The French legal system essay Britain is a common law country in which the system of justice depends heavily on custom and precedent. By contrast, France is a civil law country where the legal system is based entirely on a body of written law commonly called the Code of Law. This translates into less reliance on case law, no straight precedent rule, and to simplify matters, no need in contracts for providing for every single occurrence, which means that a standard agreement might well be ten or twenty pages long instead of one or two hundred pages or more as those commonly used in the U.
S. Worldwide, common Law forms the basis of the law in most English-speaking countries, whereas civil law systems prevail in most of the rest of the world. The basis of the French legal system is laid out in a key document originally drawn up in 1804, and known as the Code Civil, or Code Napoleon, (Civil code or Napoleonic code). It laid down the rights and obligations of citizens, and the laws of property, contract, inheritance, etc.. The Code Civil remains essential today although it has been updated and extended many times to take account of changing society.
For example,in 1994 a new criminal code was introduced, including clauses on sexual harassment, ecological terrorism, crimes against humanity and maximum jail sentences, which are 30 years. There are other codes, including notably the Code Penal, or Penal code, which defines criminal law. Today there are 55 codes (compilations of laws, decrees, and circulars) governing all branches of French law. The code governs all branches of French law and includes Code Civil, the Code Penal and the Code fiscal. In France there are actually two judicial systems: administrative and judiciary.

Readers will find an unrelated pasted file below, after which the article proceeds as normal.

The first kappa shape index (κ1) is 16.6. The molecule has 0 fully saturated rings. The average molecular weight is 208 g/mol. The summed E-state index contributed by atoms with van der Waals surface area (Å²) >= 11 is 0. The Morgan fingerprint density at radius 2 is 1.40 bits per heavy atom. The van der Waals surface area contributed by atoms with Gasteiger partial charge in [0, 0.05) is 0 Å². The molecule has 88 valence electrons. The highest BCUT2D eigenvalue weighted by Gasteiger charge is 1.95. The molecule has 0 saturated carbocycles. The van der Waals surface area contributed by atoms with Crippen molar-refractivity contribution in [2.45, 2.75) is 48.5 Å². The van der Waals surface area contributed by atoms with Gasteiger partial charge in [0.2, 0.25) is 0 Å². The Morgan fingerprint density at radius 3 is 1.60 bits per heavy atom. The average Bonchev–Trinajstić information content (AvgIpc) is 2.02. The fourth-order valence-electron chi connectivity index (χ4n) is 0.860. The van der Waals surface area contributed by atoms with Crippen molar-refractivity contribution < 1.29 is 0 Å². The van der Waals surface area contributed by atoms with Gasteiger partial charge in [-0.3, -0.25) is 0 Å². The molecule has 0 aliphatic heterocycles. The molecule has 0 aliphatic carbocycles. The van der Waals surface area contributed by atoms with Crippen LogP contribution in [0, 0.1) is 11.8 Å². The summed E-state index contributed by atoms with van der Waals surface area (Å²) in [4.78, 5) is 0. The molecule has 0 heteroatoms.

The administrative system is responsible for settling lawsuits between the government and the individual. This provides French citizens with exceptional legal protection. Suits are brought to the 22 Tribunaux de Premiere Instance and appeals may be made to the Conseil d’Etat (Council of State). This is one of the most prestigious bodies in France. One of its roles is to advise the government on the conformity of proposed legislation with the body of existing law. The administrative system is the judiciary which is responsible for civil and criminal cases.
The criminal courts include the Tribunaux Correctionels (Courts of Correction), the Tribunaux de Police (Police courts) and the Cours d’Assises (Assize Courts), which try felonies. Appeals are referred to one of the 28 Cours d’Appel (Courts of Appeal). All court decisions are subject to possible reversal by the Supreme Court of Appeals (the Cour de Cassation). France doesn’t have a jury system (abolished in 1941) but a mixed tribunal made up of six lay judges and three professional judges, with convictions decided by a two-thirds majority.
However, in the cour d’assises (see below), nine ordinary citizens make up a jury populaire. LEGAL PROFESSIONS There are several separate kinds of French legal professionals. Training, regulation, and ability to choose clients depend on which branch of the legal profession a professional belongs to. The legal profession in France has traditionally been divided among various types of professionals. In the late eighties the government acted to reduce the number of species of professionals licensed or authorized to render legal services in France. The major professionals involved include
Judges Notaries Public, Avocats Huissiers Administrateurs Judiciaires JUDGES In France judges are regarded a civil servants who provide a service to the public. All judges in France are career professionals who must pass a very competitive examination. Appointments to judicial office are made by the President on a proposal of the minister of justice. In criminal courts the judge has a more active role in the case than in Britain and conducts most of the questioning of the witnesses. A French jury is actually a mixed tribunal where six lay judges sit with three professional judges.